SECONDARY SCHOOL students in Ireland will be sent home if they refuse to wear face masks, according to Education Minister Norma Foley.
She insisted that the only exemption from the rule would be medical reasons, and that unless any such reason is given, all students will be expected to conform.
"Each school operates by its own rules but the schools are aware that it is mandatory to wear the masks. And unless the child has a particular ailment or a particular issue from a medical point of view that would mean that they’re not in a position to wear the mask," Foley told Prime Time on Tuesday.
"Schools are doing all that they can, it’s an evolving situation and we are learning as we go.
"Obviously, there has to be social distancing but equally so, it would be preferable, it would be best practise if students were in small cohorts and that’s really, we’re following the advice that is laid out very clearly in our road map, if students would be contained in a bubble in their school.
"I don’t think it’s fair to be very critical of a very good job that has been done on the ground," she added.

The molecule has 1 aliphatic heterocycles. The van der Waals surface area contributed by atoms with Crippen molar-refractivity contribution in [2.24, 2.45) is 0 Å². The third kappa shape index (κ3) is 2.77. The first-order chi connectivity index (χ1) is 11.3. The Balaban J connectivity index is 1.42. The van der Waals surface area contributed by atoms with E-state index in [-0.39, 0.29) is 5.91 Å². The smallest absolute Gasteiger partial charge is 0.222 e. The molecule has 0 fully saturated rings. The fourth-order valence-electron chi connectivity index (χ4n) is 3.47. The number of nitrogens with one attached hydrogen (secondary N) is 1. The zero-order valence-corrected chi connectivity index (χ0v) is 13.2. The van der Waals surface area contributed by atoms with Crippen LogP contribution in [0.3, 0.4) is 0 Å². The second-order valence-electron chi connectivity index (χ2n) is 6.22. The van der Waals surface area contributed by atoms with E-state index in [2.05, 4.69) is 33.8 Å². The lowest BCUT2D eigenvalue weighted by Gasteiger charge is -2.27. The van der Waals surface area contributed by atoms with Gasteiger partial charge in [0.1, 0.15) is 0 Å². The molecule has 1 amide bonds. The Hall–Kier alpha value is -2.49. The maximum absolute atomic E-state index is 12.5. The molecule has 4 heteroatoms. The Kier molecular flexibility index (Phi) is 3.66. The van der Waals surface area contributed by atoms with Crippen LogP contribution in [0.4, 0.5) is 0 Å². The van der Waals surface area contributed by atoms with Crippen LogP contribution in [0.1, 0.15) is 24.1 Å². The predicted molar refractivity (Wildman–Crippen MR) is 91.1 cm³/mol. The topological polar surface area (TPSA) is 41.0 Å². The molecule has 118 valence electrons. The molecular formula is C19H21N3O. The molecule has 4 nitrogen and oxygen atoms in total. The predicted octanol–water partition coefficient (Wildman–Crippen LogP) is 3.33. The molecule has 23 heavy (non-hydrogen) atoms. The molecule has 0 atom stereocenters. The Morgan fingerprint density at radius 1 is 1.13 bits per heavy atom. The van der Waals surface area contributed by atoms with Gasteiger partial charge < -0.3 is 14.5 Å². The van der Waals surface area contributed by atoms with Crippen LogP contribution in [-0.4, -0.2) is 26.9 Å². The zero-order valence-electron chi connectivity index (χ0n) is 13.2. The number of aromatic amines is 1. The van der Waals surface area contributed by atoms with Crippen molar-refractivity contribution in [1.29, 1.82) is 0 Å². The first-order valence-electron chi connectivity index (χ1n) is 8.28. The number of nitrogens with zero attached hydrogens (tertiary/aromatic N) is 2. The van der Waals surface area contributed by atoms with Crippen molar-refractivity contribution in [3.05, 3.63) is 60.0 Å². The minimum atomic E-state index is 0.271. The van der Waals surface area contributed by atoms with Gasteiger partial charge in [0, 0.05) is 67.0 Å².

When asked if students would be sent home if they didn't wear a mask, she said: "Yes absolutely, everybody is expected to wear the mask unless there is a medical dispensation if you like."
The Minister said that she could not determine what could close down a school in terms of infections and outbreaks.
"That would be very presumptuous for me to even determine what public health would decide because every case would be individual, as it is in every workplace.
"Public health will make that decision on the basis of the contact tracing that they will do, on the basis of, for example, is the school contacted to say that the child is not in school today and has taken ill? Does it happen, has the child taken ill within the school confines or whatever - there’s a whole variety of variations," she added.